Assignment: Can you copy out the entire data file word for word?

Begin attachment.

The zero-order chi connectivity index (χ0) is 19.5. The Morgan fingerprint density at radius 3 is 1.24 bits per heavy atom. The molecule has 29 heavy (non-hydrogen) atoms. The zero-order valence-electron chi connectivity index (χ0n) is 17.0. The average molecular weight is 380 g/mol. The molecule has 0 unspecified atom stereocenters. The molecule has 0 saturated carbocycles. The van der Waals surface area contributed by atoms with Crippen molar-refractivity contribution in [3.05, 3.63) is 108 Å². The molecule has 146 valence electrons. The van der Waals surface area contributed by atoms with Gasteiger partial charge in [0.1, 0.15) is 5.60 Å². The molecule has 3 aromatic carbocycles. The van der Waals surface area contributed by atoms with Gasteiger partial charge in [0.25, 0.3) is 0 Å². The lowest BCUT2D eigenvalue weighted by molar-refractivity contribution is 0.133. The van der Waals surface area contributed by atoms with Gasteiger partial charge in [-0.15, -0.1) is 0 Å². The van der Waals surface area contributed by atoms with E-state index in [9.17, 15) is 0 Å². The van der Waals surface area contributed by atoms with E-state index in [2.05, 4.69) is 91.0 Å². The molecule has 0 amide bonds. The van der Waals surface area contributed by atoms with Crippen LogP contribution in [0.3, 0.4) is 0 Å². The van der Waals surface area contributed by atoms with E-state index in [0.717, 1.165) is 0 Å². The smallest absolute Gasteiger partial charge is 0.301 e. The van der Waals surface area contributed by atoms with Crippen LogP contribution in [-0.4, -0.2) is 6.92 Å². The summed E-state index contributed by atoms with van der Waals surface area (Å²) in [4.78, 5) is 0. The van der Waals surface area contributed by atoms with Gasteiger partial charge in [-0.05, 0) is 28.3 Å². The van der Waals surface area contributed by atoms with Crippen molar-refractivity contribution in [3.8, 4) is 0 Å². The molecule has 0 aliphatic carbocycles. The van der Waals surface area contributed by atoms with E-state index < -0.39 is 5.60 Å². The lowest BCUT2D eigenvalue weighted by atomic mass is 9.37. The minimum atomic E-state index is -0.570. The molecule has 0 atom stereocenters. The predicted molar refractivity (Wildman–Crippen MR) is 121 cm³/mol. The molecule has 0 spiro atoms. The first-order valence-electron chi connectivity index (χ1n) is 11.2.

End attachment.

The zero-order chi connectivity index (χ0) is 19.5. The Morgan fingerprint density at radius 3 is 1.24 bits per heavy atom. The molecule has 29 heavy (non-hydrogen) atoms. The zero-order valence-electron chi connectivity index (χ0n) is 17.0. The average molecular weight is 380 g/mol. The molecule has 0 unspecified atom stereocenters. The molecule has 0 saturated carbocycles. The van der Waals surface area contributed by atoms with Crippen molar-refractivity contribution in [3.05, 3.63) is 108 Å². The molecule has 146 valence electrons. The van der Waals surface area contributed by atoms with Gasteiger partial charge in [0.1, 0.15) is 5.60 Å². The molecule has 3 aromatic carbocycles. The van der Waals surface area contributed by atoms with Gasteiger partial charge in [0.25, 0.3) is 0 Å². The lowest BCUT2D eigenvalue weighted by molar-refractivity contribution is 0.133. The van der Waals surface area contributed by atoms with Gasteiger partial charge in [-0.15, -0.1) is 0 Å². The van der Waals surface area contributed by atoms with E-state index in [9.17, 15) is 0 Å². The van der Waals surface area contributed by atoms with E-state index in [2.05, 4.69) is 91.0 Å². The molecule has 0 amide bonds. The van der Waals surface area contributed by atoms with Crippen LogP contribution in [0.3, 0.4) is 0 Å². The van der Waals surface area contributed by atoms with E-state index in [0.717, 1.165) is 0 Å². The smallest absolute Gasteiger partial charge is 0.301 e. The van der Waals surface area contributed by atoms with Crippen LogP contribution in [-0.4, -0.2) is 6.92 Å². The summed E-state index contributed by atoms with van der Waals surface area (Å²) in [4.78, 5) is 0. The van der Waals surface area contributed by atoms with Gasteiger partial charge in [-0.05, 0) is 28.3 Å². The van der Waals surface area contributed by atoms with Crippen molar-refractivity contribution in [3.8, 4) is 0 Å². The molecule has 0 aliphatic carbocycles. The van der Waals surface area contributed by atoms with E-state index < -0.39 is 5.60 Å². The lowest BCUT2D eigenvalue weighted by atomic mass is 9.37. The minimum atomic E-state index is -0.570. The molecule has 0 atom stereocenters. The predicted molar refractivity (Wildman–Crippen MR) is 121 cm³/mol. The molecule has 0 spiro atoms. The first-order valence-electron chi connectivity index (χ1n) is 11.2.